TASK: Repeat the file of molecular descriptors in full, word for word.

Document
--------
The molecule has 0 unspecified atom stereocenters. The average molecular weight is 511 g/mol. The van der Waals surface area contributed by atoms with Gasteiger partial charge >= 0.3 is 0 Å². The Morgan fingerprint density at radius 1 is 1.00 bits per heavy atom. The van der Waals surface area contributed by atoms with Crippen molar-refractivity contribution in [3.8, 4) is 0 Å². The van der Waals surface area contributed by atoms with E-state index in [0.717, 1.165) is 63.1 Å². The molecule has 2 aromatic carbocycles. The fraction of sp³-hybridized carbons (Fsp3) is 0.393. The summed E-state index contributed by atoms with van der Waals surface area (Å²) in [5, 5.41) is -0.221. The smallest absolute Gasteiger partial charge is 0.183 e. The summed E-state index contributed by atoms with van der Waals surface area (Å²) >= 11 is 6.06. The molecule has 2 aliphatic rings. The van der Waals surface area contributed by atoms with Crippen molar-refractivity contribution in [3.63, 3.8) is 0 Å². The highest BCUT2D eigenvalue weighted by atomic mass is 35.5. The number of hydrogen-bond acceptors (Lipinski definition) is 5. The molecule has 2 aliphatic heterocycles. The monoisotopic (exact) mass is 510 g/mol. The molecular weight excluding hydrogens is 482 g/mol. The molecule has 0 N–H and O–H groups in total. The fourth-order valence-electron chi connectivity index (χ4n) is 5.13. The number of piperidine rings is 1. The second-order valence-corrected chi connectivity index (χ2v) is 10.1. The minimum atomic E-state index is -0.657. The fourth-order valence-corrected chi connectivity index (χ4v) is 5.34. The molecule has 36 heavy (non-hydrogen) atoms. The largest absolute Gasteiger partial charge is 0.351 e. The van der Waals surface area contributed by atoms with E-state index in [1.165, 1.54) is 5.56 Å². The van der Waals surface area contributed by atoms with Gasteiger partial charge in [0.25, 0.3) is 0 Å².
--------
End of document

The molecule has 0 unspecified atom stereocenters. The average molecular weight is 511 g/mol. The van der Waals surface area contributed by atoms with Gasteiger partial charge >= 0.3 is 0 Å². The Morgan fingerprint density at radius 1 is 1.00 bits per heavy atom. The van der Waals surface area contributed by atoms with Crippen molar-refractivity contribution in [3.8, 4) is 0 Å². The van der Waals surface area contributed by atoms with E-state index in [0.717, 1.165) is 63.1 Å². The molecule has 2 aromatic carbocycles. The fraction of sp³-hybridized carbons (Fsp3) is 0.393. The summed E-state index contributed by atoms with van der Waals surface area (Å²) in [5, 5.41) is -0.221. The smallest absolute Gasteiger partial charge is 0.183 e. The summed E-state index contributed by atoms with van der Waals surface area (Å²) >= 11 is 6.06. The molecule has 2 aliphatic rings. The van der Waals surface area contributed by atoms with Crippen molar-refractivity contribution in [3.63, 3.8) is 0 Å². The highest BCUT2D eigenvalue weighted by atomic mass is 35.5. The number of hydrogen-bond acceptors (Lipinski definition) is 5. The molecule has 2 aliphatic heterocycles. The monoisotopic (exact) mass is 510 g/mol. The molecular weight excluding hydrogens is 482 g/mol. The molecule has 0 N–H and O–H groups in total. The fourth-order valence-electron chi connectivity index (χ4n) is 5.13. The number of piperidine rings is 1. The second-order valence-corrected chi connectivity index (χ2v) is 10.1. The minimum atomic E-state index is -0.657. The fourth-order valence-corrected chi connectivity index (χ4v) is 5.34. The molecule has 36 heavy (non-hydrogen) atoms. The largest absolute Gasteiger partial charge is 0.351 e. The van der Waals surface area contributed by atoms with E-state index in [1.165, 1.54) is 5.56 Å². The van der Waals surface area contributed by atoms with Gasteiger partial charge in [0.25, 0.3) is 0 Å².